And of course there’s always…


      If you’ve read any of my other reviews, this is the type of art that I enjoy. You can tell that someone put a lot of time designing each individual card to look different and yet all in the same cartoonish play on the stereotypical generic fantasy realm. Again, this artwork really jives with and gives a cohesive theme to compliment the rules and gameplay of Minion. The fact is that Minion recognizes what it is and is not, and plays to its strengths in this regard. It uses its satirical absurdity to its advantage. This to me is a huge positive selling point and displays foresight into making sure all aspects matched.

      I had a media review copy so there were a good portion, say 70% or so of the cards that hadn’t had their art finalized yet, so there was a little faux disappointment with the fact that I couldn’t put a face to cards like “Small Wet Dolphin,” “Conji’s Book of Surprises,” and “Piano Cannon.”

      Thoughts after playing:

      Is it the deepest game? No.
      Were there brand new mechanics introduced to revolutionize the genre?
      Not really but the cleverness in their gameplay twists to make it not feel like a retread.
      Was it easy to get out and play/did I enjoy playing it? Absolutely.

      From left to right: Plumber Fireball, Might Morphing Power Exchanger, Generic Dark Lord, Bottle of Weaksauce, and Poke Monster

      There’s little fuss or muss. The set-up is bare minimum. The puns are clever and the art entertaining to the eye. The 120 card deck is just about the right size. This size allows for multiple run throughs before starting to see cards show up annoyingly often and yet remains a respectable scale that isn’t Marvel Legendary overwhelming. The self containing deck concept removes barrier to entry and gives gamers who would prefer to avoid the CCG or LCG models another entry point into the card based gaming realm. Games are furious in their ability to constantly and repeatedly knock out other players minions and cards and momentum changes like the wind.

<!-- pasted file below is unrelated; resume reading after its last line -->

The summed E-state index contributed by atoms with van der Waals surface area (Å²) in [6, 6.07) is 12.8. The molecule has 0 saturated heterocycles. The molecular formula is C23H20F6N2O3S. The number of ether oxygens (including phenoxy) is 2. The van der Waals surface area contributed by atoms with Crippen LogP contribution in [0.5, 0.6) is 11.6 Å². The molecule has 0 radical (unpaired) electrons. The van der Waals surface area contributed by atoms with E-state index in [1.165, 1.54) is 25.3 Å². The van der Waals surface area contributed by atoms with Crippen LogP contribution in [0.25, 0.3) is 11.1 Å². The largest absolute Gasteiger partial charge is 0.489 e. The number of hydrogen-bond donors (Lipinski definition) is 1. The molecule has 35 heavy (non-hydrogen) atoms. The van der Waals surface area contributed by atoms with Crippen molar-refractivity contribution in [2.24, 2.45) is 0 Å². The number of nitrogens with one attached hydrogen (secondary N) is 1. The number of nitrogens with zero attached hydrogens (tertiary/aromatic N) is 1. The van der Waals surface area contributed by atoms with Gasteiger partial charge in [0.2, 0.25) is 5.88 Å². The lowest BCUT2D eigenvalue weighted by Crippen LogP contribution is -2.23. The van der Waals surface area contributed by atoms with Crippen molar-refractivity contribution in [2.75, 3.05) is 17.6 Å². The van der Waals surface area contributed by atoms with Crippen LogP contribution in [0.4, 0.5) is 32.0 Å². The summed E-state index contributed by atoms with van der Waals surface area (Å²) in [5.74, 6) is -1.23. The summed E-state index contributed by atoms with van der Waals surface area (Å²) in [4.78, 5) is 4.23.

Will it hit the table often? I’m not sure yet, but I like the fact that it’s a nice, relatively quick game and particularly good for those times you’re not in a serious-type gaming mood or for non-gamer friends looking to be entertained.

      So what’s my opinion?

      Worth it. When I originally heard about the game Smash Up, this is the type of game that I imagined and wanted. Something a little more creative and whimsical. If you backed this and this is your sort of game, you won’t be disappointed because chances are you’re already into this sort of thing and I think it will more than whet your appetite.

      It’s a nonsensically satirical yet uniquely clever rift on the deck based game in the M:TG genre. I think that the unlocked stretch goal of the expansion decks is just the add-on kick in the butt that the game needs to avoid becoming stale after multiple plays as is often the complaint from games with limited decks or like Cards Against Humanity. They’re currently in the process of setting up a dedicated website to the game and more details can be seen in the latest Kickstarter update here.

      Minion knows what it is and its audience, and that’s a great thing.